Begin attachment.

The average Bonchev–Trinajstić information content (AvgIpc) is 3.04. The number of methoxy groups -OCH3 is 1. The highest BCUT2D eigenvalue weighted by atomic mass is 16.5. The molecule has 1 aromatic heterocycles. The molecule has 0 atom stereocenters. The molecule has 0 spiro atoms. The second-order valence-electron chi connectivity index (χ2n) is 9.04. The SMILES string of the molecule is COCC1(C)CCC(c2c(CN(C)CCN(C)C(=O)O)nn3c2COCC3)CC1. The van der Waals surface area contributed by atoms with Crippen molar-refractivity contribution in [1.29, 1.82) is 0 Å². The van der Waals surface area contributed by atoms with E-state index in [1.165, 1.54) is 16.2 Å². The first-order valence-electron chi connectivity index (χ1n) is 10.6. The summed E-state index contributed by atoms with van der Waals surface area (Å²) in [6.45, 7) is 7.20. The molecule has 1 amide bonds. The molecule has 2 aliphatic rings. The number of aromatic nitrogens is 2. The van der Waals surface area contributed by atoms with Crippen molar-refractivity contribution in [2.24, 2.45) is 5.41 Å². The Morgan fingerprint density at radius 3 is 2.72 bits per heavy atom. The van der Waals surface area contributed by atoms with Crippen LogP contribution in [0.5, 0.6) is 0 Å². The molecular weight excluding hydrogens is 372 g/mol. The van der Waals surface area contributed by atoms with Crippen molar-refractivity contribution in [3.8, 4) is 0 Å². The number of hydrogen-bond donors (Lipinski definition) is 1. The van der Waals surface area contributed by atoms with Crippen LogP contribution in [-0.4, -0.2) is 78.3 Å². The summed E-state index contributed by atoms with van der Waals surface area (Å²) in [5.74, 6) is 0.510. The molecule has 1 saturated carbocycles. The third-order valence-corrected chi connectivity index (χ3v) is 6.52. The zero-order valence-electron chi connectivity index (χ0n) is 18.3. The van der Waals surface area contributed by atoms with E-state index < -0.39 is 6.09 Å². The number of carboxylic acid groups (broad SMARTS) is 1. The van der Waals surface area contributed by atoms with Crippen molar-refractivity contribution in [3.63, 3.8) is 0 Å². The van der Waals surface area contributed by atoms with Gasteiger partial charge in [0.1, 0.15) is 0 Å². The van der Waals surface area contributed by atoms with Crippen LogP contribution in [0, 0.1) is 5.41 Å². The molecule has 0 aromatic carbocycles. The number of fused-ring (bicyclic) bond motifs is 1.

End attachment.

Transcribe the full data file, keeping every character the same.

The average Bonchev–Trinajstić information content (AvgIpc) is 3.04. The number of methoxy groups -OCH3 is 1. The highest BCUT2D eigenvalue weighted by atomic mass is 16.5. The molecule has 1 aromatic heterocycles. The molecule has 0 atom stereocenters. The molecule has 0 spiro atoms. The second-order valence-electron chi connectivity index (χ2n) is 9.04. The SMILES string of the molecule is COCC1(C)CCC(c2c(CN(C)CCN(C)C(=O)O)nn3c2COCC3)CC1. The van der Waals surface area contributed by atoms with Crippen molar-refractivity contribution in [1.29, 1.82) is 0 Å². The van der Waals surface area contributed by atoms with E-state index in [1.165, 1.54) is 16.2 Å². The first-order valence-electron chi connectivity index (χ1n) is 10.6. The summed E-state index contributed by atoms with van der Waals surface area (Å²) in [6.45, 7) is 7.20. The molecule has 1 amide bonds. The molecule has 2 aliphatic rings. The number of aromatic nitrogens is 2. The van der Waals surface area contributed by atoms with Crippen molar-refractivity contribution in [2.24, 2.45) is 5.41 Å². The Morgan fingerprint density at radius 3 is 2.72 bits per heavy atom. The van der Waals surface area contributed by atoms with Crippen LogP contribution in [0.5, 0.6) is 0 Å². The molecular weight excluding hydrogens is 372 g/mol. The van der Waals surface area contributed by atoms with Crippen molar-refractivity contribution in [3.8, 4) is 0 Å². The number of hydrogen-bond donors (Lipinski definition) is 1. The van der Waals surface area contributed by atoms with Crippen LogP contribution in [-0.4, -0.2) is 78.3 Å². The summed E-state index contributed by atoms with van der Waals surface area (Å²) in [5.74, 6) is 0.510. The molecule has 1 saturated carbocycles. The third-order valence-corrected chi connectivity index (χ3v) is 6.52. The zero-order valence-electron chi connectivity index (χ0n) is 18.3. The van der Waals surface area contributed by atoms with E-state index < -0.39 is 6.09 Å². The number of carboxylic acid groups (broad SMARTS) is 1. The van der Waals surface area contributed by atoms with Crippen molar-refractivity contribution in [3.63, 3.8) is 0 Å². The van der Waals surface area contributed by atoms with Gasteiger partial charge in [0.1, 0.15) is 0 Å². The van der Waals surface area contributed by atoms with Crippen LogP contribution in [0, 0.1) is 5.41 Å². The molecule has 0 aromatic carbocycles. The number of fused-ring (bicyclic) bond motifs is 1.